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Sunday, July 1, 2012

The Greatest Challenges Facing The Salvation Army Today



Founders Day 2012 was an opportunity to reflect on The Salvation Army, its history, its ministry, its highs and its lows.

I preached from these above notes recently at Palmerston Salvation Army (NT, Australia).

The topic?

The Greatest Challenges Facing The Salvation Army Today


I must confess... These are my insights, from my perspective, at this point in my ministry journey, and in this particular moment of time. Maybe you will agree with some of these challenges, and maybe you can help me refine them, and possibly add some others.

I spoke of the following challenges that The Salvation Army faces globally today:

  • The ability of The Salvation Army to adapt its methods in an ever-changing society to fulfil its God-given mission, while retaining the unique personality of The Salvation Army and the fundamentals of its belief system.
  • Pressure to conform The Salvation Army's theology to more inclusive, relaxed theologies, that potentially 'water-down' or compromise its core beliefs. (This may get you talking!)
  • Communicating a BOLD vision. Why is this a challenge? Failing to communicate and embrace a holistic, sold-out, biblical vision for the future, will breed apathy and complacency. Keeping the mission, vision and values of The Salvation Army at the forefront helps us keep our eyes fixed on what matters and to not be too distracted by the peripheries. With a bold vision that inspires, soldiers, officers, employees and volunteers of The Salvation Army are more likely to stay focused on the mission, and be able to celebrate when they witness the vision unfolding around about them!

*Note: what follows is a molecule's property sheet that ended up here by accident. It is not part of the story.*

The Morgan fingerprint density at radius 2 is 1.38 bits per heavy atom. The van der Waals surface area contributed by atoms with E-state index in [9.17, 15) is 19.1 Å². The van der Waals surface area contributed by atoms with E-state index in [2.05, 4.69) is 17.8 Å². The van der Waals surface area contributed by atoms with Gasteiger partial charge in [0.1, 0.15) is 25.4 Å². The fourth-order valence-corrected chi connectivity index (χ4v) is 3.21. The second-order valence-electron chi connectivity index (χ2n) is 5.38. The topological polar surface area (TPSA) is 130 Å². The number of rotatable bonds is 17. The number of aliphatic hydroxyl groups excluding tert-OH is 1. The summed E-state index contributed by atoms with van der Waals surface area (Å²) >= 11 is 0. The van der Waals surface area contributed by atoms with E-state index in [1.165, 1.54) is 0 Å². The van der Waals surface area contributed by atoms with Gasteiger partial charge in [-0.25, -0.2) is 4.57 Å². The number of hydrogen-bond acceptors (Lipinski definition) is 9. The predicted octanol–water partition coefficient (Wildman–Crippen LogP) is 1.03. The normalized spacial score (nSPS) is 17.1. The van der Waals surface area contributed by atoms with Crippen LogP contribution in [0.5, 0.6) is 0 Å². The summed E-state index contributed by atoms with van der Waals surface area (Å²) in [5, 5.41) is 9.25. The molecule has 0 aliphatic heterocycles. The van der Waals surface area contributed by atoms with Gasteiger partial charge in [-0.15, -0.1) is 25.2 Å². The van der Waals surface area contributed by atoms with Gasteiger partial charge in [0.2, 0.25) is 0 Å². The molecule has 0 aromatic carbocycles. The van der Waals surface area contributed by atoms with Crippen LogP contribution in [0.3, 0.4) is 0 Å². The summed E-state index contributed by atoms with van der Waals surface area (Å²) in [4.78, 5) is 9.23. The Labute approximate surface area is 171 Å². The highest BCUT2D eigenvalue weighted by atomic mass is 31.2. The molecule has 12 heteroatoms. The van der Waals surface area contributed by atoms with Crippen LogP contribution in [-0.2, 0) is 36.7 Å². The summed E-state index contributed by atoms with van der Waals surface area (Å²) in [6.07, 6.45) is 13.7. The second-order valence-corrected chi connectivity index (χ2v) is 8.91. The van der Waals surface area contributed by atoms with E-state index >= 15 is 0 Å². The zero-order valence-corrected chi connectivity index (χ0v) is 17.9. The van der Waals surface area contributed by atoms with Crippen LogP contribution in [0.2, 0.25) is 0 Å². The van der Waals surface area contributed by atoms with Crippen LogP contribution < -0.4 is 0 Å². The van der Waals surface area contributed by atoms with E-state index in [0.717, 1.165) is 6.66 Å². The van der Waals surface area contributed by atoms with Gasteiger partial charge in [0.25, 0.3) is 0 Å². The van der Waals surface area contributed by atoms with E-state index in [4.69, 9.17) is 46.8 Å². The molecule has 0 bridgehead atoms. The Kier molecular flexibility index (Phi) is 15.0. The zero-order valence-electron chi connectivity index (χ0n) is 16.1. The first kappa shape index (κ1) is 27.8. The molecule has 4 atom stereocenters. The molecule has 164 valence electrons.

• Anti-Christian ideals make it difficult for The Salvation Army in some contexts, for example, having a long-lasting impact upon some Islamic countries, is a challenge.
  • Financing the work of The Salvation Army is a global challenge. Much of the first-world funds the third-world. How do we ensure longevity of Salvation Army ministry in places where finances are hard to come by?
  • Lastly, William Booth's was quoted as saying:
    • 'In answer to your inquiry, I consider that the chief dangers which confront the coming century will be religion without the Holy Ghost, Christianity without Christ, forgiveness without repentance, salvation without regeneration, politics without God, and heaven without hell.'

The Salvation Army amongst other faith communities, as well as businesses, non-for-profits, sporting groups, etc, all face challenges. This is a broad stroke that attempts to capture some of the challenges relevant to The Salvation Army, from my perspective, at this moment in time. You may have some ideas to add to this list, or elements that you would refine.

Pete.

1 comment:

  1. Major Stephen Court comments on the points I made: http://armybarmyblog.blogspot.com.au/

    The ability of The Salvation Army to adapt its methods in an ever-changing society...

    sc- always a challenge, but for a movement one of the foundational principles of which is adaptation, we’re well up to the challenge as long as:
    i. We aren’t concerned more for our reputation, credibility, and cashflow more than our principles, people, and propagation of the Gospel;